39 pages, packed full of resources you need to kick start your move to Australia. Plus invite-only access to my Private Facebook Group with over 2,200 members. The group is a great place to get answers to all your questions, from visa applications to moving with pets and schools. Join us!
Transferring Money to Australia from Overseas

Lock-In Your Exchange Rate

Did you know the Australian dollar is a commodity currency? This means the value of the Australian dollar is linked to the price of iron ore and other Australian exports. It also means that it's HIGHLY VOLATILE! When a good rate comes along, you need to be ready to jump on it and lock-in that exchange rate.
International Moving Companies

Have You Started Packing Yet?

No, not yet? Still got several months to go? Ok, but have you at least started thinking about what you're taking? Maybe even started a list? The truth is you don’t need to know what's going with you before getting your shipping quote. Why? Scheduling a shipment to Australia can take as long as 6 months.
Moving to Australia Banking for Expats

Open Your Bank Account

In 5 minutes or less, you can open both a checking and savings account BEFORE you move to Australia. There are only 3 things you need to get started.
1. Your passport and visa details.
2. Know where you're going to live.
3. Be arriving within the next 3 months.
*This link will take you to Commonwealth Bank of Australia's special accounts for newly arriving expats and migrants. Commonwealth Bank is a sponsoring partner of Sydney Moving Guide.

About the Author


Hi, I’m Lauren, and I've helped thousands of people from all over the world move to Australia since starting my blog back in 2009. You can read more about me here, but Sydney Moving Guide isn't about me. IT'S ABOUT YOU. So, I have one question for you. How can I help you with your move to Australia? Let me know in the comments below and don't forget to grab my moving checklist before you go.

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  1. foad

    Hi Lauren – i have a question that may sound a bit far fetched – but lets say i am planning to retire (permanently = for the rest of my life) in Australia – don’t know details yet -still researching – but the location is important since it will have to meet my budget over the next 20 odd years (if i am still alive ) -i am 76 now – i have tons of questions once this comment gets responses – so i really need answers from serious people – no jokers – no time wasters- this is a big move for me and i need to plan it carefully thank you
    so question #1 where can a 76 year old fogie retire safely – no racism – no sarcastic nosy parkers – just plain simple old folk kind of place – make friends -meet – talk jibberish to pass time – maybe sing old songs – try cooking – painting – ikebana – stuff like that and enjoy retirement –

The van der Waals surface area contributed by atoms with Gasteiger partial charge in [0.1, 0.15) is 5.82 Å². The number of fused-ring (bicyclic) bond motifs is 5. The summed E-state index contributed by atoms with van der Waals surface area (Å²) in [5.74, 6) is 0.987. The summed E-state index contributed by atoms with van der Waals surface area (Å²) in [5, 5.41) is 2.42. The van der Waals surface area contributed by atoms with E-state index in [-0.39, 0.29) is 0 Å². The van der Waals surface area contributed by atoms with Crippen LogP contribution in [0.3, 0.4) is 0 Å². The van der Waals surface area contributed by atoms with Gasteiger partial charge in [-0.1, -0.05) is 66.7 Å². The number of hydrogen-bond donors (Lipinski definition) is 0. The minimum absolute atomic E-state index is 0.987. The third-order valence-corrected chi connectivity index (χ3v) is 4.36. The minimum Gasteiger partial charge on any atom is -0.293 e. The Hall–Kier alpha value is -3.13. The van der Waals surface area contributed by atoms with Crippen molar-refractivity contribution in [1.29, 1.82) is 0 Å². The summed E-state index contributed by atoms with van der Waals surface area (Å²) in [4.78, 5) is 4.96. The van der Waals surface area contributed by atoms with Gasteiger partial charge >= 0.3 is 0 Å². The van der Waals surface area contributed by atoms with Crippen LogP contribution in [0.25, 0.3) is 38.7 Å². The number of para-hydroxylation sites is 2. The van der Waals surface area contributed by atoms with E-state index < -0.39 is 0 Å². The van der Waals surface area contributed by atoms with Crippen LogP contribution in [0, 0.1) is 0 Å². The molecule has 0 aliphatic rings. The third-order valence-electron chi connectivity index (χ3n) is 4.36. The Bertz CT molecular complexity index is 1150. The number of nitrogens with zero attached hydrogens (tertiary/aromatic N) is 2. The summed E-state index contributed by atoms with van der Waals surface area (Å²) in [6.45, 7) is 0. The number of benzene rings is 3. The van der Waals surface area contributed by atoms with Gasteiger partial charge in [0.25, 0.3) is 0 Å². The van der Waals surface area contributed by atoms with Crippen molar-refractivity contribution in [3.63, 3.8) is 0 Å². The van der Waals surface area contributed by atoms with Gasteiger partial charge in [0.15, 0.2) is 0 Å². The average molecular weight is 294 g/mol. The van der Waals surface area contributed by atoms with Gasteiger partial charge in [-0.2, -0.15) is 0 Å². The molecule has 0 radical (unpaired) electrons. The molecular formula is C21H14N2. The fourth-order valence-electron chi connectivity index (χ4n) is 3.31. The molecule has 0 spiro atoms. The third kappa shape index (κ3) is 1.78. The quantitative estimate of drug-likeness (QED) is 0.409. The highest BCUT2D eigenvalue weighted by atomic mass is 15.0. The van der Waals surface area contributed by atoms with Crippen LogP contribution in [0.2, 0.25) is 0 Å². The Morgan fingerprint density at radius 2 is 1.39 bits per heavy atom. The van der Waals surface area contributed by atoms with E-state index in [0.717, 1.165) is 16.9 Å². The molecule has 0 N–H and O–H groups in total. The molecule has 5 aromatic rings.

question #2 – how much will i need to bring with me or put in a bank account either here in the US or there in Australia to live comfortably without worrying about money, rent, bills etc?
    more questions after i get answers to these two main ones
    thankyou anyone

    • Lauren

      Hi, First things first, the Retirement Visa (subclass 410) has been closed to new applicants. It might be reopened, but right now it’s closed. If you are set on retiring in Australia, then you need to contact a migration agent to talk about other options. I am not a migration agent so I don’t know all the ins and outs of what other visas will work for you. Most migration agents will not charge for an initial call to discuss options. If they do, then move on to the next migration agent.

      As far as where to live and cost of living in Australia, Sydney is probably not the best option as it is the most expensive city to live in Australia, but there are many lovely, small coastal towns that would be a better fit for you. Up around Port Stephens is very nice and a slower pace of life. Or you can head south towards Wollongong or even Kiama. Outside of NSW, take a look at Adelaide, a smaller city that has a nice friendly community and plenty of American expats. If you’re after a warmer, tropical place then head north to Brisbane and surrounding areas.

      For opening a bank account in Australia, that will depend on getting a visa as you will need one to open a bank account here. Since it sounds like you are from the US, health insurance will be a factor because you are not eligible for Medicare in Australia. But again that depends on what visa you get. Right now the exchange rate is in your favour so that should help with expenses.

      For a more detailed account of rent and monthly expenses, I just updated a post about how much money saved one needs once they arrive in Sydney here. In that post I give an example of how to calculate monthly rent accurately and I give a range in monthly bill costs. I also have a post where I breakdown rents by suburb in Sydney, but again Sydney is very expensive and if you are living on a fix income, I would start looking at regional areas in Australia.

      Before researching where to live and expenses, get your visa options sorted. If you need a recommendation for a migration agent, I would be happy to give a few. Let me know.